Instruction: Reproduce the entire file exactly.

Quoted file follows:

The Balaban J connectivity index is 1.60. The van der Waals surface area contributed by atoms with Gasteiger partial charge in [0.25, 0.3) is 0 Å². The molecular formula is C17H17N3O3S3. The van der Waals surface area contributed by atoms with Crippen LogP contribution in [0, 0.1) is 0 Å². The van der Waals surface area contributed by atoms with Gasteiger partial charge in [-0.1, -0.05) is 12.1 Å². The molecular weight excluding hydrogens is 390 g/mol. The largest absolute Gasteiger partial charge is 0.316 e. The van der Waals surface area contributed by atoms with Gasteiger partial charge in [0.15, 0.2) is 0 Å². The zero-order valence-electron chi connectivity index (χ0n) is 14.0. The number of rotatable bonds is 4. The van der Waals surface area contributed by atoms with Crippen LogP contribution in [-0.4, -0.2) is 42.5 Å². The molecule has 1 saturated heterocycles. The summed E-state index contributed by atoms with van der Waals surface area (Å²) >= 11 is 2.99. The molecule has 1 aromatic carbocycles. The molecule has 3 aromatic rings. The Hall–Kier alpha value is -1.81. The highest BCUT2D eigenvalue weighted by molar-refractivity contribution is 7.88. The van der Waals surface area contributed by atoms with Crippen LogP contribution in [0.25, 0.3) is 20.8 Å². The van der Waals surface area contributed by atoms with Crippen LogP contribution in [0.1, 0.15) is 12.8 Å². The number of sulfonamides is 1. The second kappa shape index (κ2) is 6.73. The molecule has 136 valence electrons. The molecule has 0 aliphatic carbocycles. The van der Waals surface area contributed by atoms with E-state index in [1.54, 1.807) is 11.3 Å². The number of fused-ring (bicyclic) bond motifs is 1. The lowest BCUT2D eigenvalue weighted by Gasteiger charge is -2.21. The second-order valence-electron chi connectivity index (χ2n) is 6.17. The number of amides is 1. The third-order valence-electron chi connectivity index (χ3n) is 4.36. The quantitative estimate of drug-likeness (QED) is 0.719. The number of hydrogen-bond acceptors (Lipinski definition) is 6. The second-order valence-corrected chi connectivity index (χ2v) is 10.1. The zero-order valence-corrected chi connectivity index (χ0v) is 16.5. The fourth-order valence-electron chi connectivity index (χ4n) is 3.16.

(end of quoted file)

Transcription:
The Balaban J connectivity index is 1.60. The van der Waals surface area contributed by atoms with Gasteiger partial charge in [0.25, 0.3) is 0 Å². The molecular formula is C17H17N3O3S3. The van der Waals surface area contributed by atoms with Crippen LogP contribution in [0, 0.1) is 0 Å². The van der Waals surface area contributed by atoms with Gasteiger partial charge in [-0.1, -0.05) is 12.1 Å². The molecular weight excluding hydrogens is 390 g/mol. The largest absolute Gasteiger partial charge is 0.316 e. The van der Waals surface area contributed by atoms with Gasteiger partial charge in [0.15, 0.2) is 0 Å². The zero-order valence-electron chi connectivity index (χ0n) is 14.0. The number of rotatable bonds is 4. The van der Waals surface area contributed by atoms with Crippen LogP contribution in [-0.4, -0.2) is 42.5 Å². The molecule has 1 saturated heterocycles. The summed E-state index contributed by atoms with van der Waals surface area (Å²) >= 11 is 2.99. The molecule has 1 aromatic carbocycles. The molecule has 3 aromatic rings. The Hall–Kier alpha value is -1.81. The highest BCUT2D eigenvalue weighted by molar-refractivity contribution is 7.88. The van der Waals surface area contributed by atoms with Crippen LogP contribution in [0.25, 0.3) is 20.8 Å². The van der Waals surface area contributed by atoms with Crippen LogP contribution in [0.1, 0.15) is 12.8 Å². The number of sulfonamides is 1. The second kappa shape index (κ2) is 6.73. The molecule has 136 valence electrons. The molecule has 0 aliphatic carbocycles. The van der Waals surface area contributed by atoms with E-state index in [1.54, 1.807) is 11.3 Å². The number of fused-ring (bicyclic) bond motifs is 1. The lowest BCUT2D eigenvalue weighted by Gasteiger charge is -2.21. The second-order valence-electron chi connectivity index (χ2n) is 6.17. The number of amides is 1. The third-order valence-electron chi connectivity index (χ3n) is 4.36. The quantitative estimate of drug-likeness (QED) is 0.719. The number of hydrogen-bond acceptors (Lipinski definition) is 6. The second-order valence-corrected chi connectivity index (χ2v) is 10.1. The zero-order valence-corrected chi connectivity index (χ0v) is 16.5. The fourth-order valence-electron chi connectivity index (χ4n) is 3.16.